const builtin = @import("builtin");
const std = @import("std");
const fmt = std.fmt;
const io = std.io;

const Op = enum {

fn ask_user() !i64 {
    var buf: [10]u8 = undefined;
    std.debug.warn("A number please: ");
    const user_input = try io.readLineSlice(buf[0..]);
    return fmt.parseInt(i64, user_input, 10);

fn apply_ops(comptime operations: []const Op, num: i64) i64 {
    var acc: i64 = 0;
    inline for (operations) |op| {
        switch (op) {
            .Sum => acc +%= num,
            .Mul => acc *%= num,
            .Sub => acc -%= num,
    return acc;

pub fn main() !void {
    const user_num = try ask_user();
    const ops = [4]Op{.Sum, .Mul, .Sub, .Sub};
    const x = apply_ops(ops[0..], user_num);
    std.debug.warn("Result: {}\n", x);

The interesting part of this code is the for loop. The inline keyword forces loop unrolling, and inside the loop’s body there is a switch statement that also gets resolved at compile-time. In short, the invocation of apply_ops in the previous example basically resolves to:

var acc: i64 = 0;
acc +%= num;
acc *%= num;
acc -%= num;
acc -%= num;
return acc;

To test that this is really what’s happening, paste the program code in https://godbolt.org, select Zig as target language, and then select a version of Zig greater than 0.4.0 (at the moment of writing you must select “zig trunk”). Godbolt will compile the code and show you the generated assembly. Right-click on a line of code, and a contextual menu will let you jump to the assembly code that the line corresponds to. You will notice that neither the for loop, nor the switch correspond to any assembly. Remove the inline keyword, and they will now show up.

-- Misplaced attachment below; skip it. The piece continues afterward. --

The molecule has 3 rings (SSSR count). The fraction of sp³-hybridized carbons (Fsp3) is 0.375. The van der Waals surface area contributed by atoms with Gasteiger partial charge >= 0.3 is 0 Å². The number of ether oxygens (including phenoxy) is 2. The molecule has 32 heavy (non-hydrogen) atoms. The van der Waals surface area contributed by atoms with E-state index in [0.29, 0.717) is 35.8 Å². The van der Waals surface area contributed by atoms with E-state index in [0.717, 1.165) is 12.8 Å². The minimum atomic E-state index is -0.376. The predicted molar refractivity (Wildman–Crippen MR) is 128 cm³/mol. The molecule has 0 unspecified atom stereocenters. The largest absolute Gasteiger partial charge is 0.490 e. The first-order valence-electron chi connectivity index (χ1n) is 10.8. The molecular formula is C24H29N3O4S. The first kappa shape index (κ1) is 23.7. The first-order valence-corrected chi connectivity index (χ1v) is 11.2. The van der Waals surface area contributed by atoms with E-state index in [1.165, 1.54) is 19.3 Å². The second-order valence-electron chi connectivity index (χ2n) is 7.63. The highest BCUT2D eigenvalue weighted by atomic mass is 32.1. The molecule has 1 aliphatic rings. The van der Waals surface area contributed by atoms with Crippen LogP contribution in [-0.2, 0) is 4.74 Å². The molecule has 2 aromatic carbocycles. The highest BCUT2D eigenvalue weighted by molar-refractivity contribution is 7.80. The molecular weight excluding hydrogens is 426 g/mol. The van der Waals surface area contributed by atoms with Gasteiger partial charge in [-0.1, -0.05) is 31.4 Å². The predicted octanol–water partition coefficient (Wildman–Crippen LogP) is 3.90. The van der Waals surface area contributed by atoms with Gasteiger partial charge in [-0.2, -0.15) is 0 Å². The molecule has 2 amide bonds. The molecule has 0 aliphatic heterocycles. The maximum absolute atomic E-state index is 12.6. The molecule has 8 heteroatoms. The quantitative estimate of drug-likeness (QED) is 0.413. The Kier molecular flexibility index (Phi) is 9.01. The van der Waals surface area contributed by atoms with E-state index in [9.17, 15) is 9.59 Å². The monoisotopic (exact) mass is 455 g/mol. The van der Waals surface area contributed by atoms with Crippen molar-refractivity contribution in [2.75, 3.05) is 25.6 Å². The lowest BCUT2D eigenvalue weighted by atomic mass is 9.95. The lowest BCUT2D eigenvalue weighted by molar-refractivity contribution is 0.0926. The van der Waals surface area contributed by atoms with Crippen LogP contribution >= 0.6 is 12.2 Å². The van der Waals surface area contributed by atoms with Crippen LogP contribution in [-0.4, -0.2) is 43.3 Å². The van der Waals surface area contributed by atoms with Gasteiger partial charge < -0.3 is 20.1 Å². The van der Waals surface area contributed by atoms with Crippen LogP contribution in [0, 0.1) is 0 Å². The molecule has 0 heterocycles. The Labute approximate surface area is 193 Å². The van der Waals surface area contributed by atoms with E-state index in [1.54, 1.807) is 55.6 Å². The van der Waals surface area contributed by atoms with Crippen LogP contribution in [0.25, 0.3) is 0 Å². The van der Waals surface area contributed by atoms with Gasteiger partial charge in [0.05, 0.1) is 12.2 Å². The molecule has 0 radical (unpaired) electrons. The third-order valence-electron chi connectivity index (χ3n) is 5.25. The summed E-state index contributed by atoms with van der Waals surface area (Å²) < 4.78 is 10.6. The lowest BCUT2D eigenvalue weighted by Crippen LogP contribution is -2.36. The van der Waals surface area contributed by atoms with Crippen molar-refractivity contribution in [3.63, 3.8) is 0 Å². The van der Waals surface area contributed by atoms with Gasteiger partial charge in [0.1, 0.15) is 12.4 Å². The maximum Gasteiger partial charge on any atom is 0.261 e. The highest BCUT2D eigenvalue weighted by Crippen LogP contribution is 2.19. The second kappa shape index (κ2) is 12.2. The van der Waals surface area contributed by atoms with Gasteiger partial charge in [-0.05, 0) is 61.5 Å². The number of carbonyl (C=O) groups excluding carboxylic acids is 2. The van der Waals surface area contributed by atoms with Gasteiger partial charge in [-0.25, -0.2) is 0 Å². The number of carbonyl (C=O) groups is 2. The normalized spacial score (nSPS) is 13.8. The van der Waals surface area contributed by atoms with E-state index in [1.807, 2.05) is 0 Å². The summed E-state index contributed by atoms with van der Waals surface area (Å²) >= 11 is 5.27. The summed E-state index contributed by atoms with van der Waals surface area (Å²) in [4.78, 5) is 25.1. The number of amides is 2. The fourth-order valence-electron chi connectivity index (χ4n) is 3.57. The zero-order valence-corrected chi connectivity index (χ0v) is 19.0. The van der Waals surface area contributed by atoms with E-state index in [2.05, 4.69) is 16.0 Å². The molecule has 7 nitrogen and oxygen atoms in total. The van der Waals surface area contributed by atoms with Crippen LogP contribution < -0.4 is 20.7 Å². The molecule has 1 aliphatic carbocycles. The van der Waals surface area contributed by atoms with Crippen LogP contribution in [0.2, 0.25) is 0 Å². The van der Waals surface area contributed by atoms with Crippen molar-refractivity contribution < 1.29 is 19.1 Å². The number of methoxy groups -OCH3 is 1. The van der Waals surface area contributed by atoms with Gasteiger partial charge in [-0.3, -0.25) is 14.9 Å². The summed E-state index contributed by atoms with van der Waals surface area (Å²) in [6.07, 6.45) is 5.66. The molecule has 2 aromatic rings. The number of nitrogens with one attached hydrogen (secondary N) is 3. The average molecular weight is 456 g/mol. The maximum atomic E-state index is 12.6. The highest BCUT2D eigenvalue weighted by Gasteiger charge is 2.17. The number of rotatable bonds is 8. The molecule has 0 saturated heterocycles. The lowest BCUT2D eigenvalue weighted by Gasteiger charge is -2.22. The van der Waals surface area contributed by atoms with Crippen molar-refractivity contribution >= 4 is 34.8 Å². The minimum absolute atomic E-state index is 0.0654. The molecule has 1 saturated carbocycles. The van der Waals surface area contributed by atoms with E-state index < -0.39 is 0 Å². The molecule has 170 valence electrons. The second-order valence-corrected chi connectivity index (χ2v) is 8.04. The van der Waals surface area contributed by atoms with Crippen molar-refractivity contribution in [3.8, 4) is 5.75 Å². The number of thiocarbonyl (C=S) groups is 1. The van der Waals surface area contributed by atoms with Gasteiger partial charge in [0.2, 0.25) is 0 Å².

The comptime keyword indicates code regions and values that must be resolved at compile-time. In the previous examples we used it to perform something similar to template metaprogramming, but it can also be used for generic programming, since types are valid compile-time values.

Generic functions

Since generic programming is tied to comptime arguments, Zig doesn’t have the traditional diamond bracket syntax. Other than that, basic usage of generics is very similar to other languages. The following code is Zig’s implementation of mem.eql, taken from the standard library. It’s used to test two slices for equality.

/// Compares two slices and returns whether they are equal.
pub fn eql(comptime T: type, a: []const T, b: []const T) bool {
    if (a.len != b.len) return false;
    for (a) |item, index| {
        if (b[index] != item) return false;
    return true;

As you can see, T is a variable of type type and the subsequent arguments use it as a generic parameter. This way it’s possible to use mem.eql with any kind of slice.

It’s also possible to do introspection on values of type type. In a previous example we parsed an integer number from user input and requested a specific type of integer. The parsing function uses that information to elide some code from its generic implementation.

// This is the line in `apply_ops` where we parsed a number
return fmt.parseInt(i64, user_input, 10);

// This is the stdlib implementation of `parseInt`
pub fn parseInt(comptime T: type, buf: []const u8, radix: u8) !T {
    if (!T.is_signed) return parseUnsigned(T, buf, radix);